Featured, State News

Senate panel unanimously adopts education reform bill

By Amy Ash Nixon, VTDigger.org

The Senate Education Committee unanimously passed H.361, the education reform bill, after taking testimony Wednesday evening, April 22, from dozens of Vermont parents, teachers, school board members, administrators and citizens.

The Senate version of H.361 contains generous incentives to spur more school district mergers. The goal of the legislation is to create larger, more efficient integrated education systems that provide more opportunity for students and help control rising education spending.

In a short introductory speech, Sen. Ann Cummings, D-Washington, chair of the Senate Education Committee, explained the Legislature is aware that small schools are working hard to provide children the best education possible.

She emphasized that the bill does not aim to close Vermont’s small schools.

The bill lays out a multi-year approach to encourage the state’s 277 school districts to forge PreK-12 districts with 900 students. The plan includes a variety of incentives from tax breaks to grants, and offers flexibility for the new systems.

Lawmakers say the Senate version of H.361 takes into account the mantra from the hearing: that one size does not fit all.

A number of educators supported the Legislature’s attempt to restructure the state’s school delivery system because they said it will create more educational opportunities for students. Proponents said schools could find efficiencies in larger integrated education systems that share staff and resources.

Opponents, parents, educators, and residents from small towns, testified that the legislative changes could be disruptive to their communities.


Jay Nichols, school superintendent of Franklin Northeast Supervisory Union, said the current governance structure is “archaic.”

“The future success of our state depends on educating all of our students the best we can,” testified Nichols. He said the formation of larger school systems will lead to more opportunities for students and save taxpayers money. “Remember all Vermont children are our future, not just the ones that live in the same town as us.”

Steve Owens, a teacher and a school union representative for the Vermont-NEA, said that the “policy should do no harm, and it should be something that bulldozes problems.”

“No gimmick that’s been able to come out of this building has been able to make people do things they don’t want to do,” warned Owens.

Susan Edgerton a member of the Readsboro School Board and a professor of education, said, “We feel that this bill could eliminate our school, harm our children and destroy our community.”

David Giddings testified that within months of his family’s move to Readsboro, their house burned down. A school fundraiser helped his family put their lives back together. People in town rallied and helped them rebuild. They donated supplies, food and offered them temporary shelter.

“This is what small towns in Vermont are all about,” Giddings said. Removing the incentives for small schools will turn the town “into a ghost town and just another piece of what Vermont used to be,” he said.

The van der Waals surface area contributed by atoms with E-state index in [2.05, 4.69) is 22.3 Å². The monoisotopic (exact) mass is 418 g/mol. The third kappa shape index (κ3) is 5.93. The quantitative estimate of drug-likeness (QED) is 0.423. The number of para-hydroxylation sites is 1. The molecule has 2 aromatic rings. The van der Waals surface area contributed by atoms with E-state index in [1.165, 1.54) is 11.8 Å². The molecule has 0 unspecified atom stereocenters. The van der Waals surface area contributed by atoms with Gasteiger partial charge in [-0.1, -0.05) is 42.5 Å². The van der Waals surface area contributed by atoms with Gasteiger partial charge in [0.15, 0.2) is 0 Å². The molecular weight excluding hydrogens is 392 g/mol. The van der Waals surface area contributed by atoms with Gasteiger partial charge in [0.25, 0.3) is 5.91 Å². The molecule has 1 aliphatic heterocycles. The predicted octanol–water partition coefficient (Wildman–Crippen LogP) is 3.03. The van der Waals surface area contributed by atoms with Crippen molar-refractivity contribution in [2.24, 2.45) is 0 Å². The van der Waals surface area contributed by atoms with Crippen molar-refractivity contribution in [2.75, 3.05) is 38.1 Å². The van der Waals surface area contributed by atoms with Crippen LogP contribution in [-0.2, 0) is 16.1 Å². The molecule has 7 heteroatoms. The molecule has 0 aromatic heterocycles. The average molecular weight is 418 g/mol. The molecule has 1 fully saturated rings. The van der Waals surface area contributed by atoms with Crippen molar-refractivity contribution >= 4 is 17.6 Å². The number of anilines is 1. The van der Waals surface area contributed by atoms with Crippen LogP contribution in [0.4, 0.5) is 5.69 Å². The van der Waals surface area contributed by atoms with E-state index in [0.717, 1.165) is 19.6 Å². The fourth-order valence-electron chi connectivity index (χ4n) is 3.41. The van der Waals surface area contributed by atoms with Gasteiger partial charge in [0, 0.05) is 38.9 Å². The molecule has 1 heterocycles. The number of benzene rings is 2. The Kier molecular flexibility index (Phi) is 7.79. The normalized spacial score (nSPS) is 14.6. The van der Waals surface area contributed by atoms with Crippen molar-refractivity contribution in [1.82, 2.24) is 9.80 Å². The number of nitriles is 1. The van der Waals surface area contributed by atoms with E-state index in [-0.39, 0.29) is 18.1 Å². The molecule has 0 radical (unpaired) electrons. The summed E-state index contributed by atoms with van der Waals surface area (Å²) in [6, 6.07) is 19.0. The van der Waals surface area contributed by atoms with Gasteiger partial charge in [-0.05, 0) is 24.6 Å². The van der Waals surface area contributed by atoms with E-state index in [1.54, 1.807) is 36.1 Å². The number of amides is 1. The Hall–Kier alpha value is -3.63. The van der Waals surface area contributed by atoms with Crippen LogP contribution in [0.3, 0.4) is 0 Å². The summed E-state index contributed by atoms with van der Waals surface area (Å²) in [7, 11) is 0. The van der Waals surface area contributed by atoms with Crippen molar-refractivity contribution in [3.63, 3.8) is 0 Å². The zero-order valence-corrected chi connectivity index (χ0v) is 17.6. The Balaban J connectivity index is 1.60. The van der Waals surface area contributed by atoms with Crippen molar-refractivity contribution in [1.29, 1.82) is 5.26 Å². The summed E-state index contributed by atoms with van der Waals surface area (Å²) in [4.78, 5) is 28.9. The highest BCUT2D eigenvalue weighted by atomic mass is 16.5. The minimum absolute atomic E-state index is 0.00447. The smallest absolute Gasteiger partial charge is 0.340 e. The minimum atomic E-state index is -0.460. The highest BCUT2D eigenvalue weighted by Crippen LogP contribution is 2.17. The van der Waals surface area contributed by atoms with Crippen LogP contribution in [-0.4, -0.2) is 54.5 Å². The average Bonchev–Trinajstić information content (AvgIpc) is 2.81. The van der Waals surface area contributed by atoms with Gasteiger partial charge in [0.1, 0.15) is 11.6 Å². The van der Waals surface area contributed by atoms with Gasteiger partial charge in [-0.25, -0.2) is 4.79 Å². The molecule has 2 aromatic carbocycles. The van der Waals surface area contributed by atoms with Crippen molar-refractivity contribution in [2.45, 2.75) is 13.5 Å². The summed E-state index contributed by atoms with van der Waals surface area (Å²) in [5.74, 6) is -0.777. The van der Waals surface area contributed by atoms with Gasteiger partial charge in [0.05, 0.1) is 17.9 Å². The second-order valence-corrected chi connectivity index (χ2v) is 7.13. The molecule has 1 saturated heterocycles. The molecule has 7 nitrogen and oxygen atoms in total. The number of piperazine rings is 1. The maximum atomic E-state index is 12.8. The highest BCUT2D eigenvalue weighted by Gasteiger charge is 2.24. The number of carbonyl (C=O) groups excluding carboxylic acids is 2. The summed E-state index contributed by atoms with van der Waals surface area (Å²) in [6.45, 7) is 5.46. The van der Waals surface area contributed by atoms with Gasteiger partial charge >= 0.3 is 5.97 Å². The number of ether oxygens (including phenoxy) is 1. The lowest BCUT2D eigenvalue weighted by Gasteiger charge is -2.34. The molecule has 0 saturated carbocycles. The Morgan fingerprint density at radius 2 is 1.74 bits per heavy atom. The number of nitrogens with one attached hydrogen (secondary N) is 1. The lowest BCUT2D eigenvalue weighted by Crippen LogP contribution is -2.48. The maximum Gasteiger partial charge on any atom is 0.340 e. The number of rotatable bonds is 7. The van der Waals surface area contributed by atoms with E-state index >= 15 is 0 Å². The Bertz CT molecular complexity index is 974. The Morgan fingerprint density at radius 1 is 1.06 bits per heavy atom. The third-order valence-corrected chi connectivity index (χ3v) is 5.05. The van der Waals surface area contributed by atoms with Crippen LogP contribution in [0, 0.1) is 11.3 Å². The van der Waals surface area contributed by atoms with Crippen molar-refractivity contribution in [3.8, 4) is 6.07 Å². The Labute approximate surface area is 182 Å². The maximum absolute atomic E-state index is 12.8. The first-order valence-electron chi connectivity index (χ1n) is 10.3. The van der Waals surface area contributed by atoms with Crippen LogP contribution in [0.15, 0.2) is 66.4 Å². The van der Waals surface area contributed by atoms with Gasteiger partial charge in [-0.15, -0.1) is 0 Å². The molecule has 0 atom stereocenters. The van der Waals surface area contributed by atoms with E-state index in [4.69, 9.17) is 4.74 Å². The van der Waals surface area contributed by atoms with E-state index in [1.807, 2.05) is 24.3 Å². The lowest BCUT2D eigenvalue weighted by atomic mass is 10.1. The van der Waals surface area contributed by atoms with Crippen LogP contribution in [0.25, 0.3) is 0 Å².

Andrew Pond, chair of the Bolton School Board and vice chair of the newly formed Mount Mansfield Modified Union School District, testified to the lack of opportunities students in some small schools are facing.

Pond talked about how the new district, which starts in the fall, will expand coursework and share resources. “We can better educate our students together than apart,” Pond said. “One size may not fit all, but too small is too small.”

Gail B. Conley, a retired school superintendent from the town of Huntington, said there is no credible data that shows larger districts will improve opportunities for students. “These efforts are political efforts to respond to needed tax relief,” Conley said.

In total, 48 people testified: 25 supported the legislation and 23 opposed it, according to a scoresheet kept by Rep. Bernie Juskiewicz, R-Cambridge, vice chair of the House Education Committee.

Many who testified made references to problems with Vermont Health Connect and cautioned the Legislature to proceed carefully with changes to the public education structure.

Before the committee voted, Sen. Philip Baruth, D-Chittenden, quipped: “I do think we should have a piece in the bill that says it is not the intent of the Legislature to create another Vermont Health Connect.”


Districts that meet state quality standards or are geographically isolated, will not be required to join larger integrated education systems, Cummings sad.

The state ultimately would have the authority to recommend mergers in districts the state determines do not meet educational quality review standards and have not taken steps to restructure.

A process for districts who do not move into larger systems is laid out in the bill, and includes self-evaluations, and other options.

The state Agency of Education and State Board of Education would propose a plan to the Legislature for districts that haven’t restructured in December 2018. Lawmakers would have the biennium to address proposed changes.

While the bill contains a target student body number of 900, that is not a hard and fast figure, Cumming said, and the Legislature understands in some parts of Vermont, it will not be possible to cobble that number of students into a district, given the state’s geographic challenges.

The bill phases out subsidies including the Small Schools Grant program and the hold harmless provision, which has artificially inflated the number of students in districts losing population, to help protect tax rates in those communities from spiking.

Photo by Amy Ash Nixon/VTDigger

Sen. Ann Cummings, D-Washington, is chair of the Senate Education Committee.

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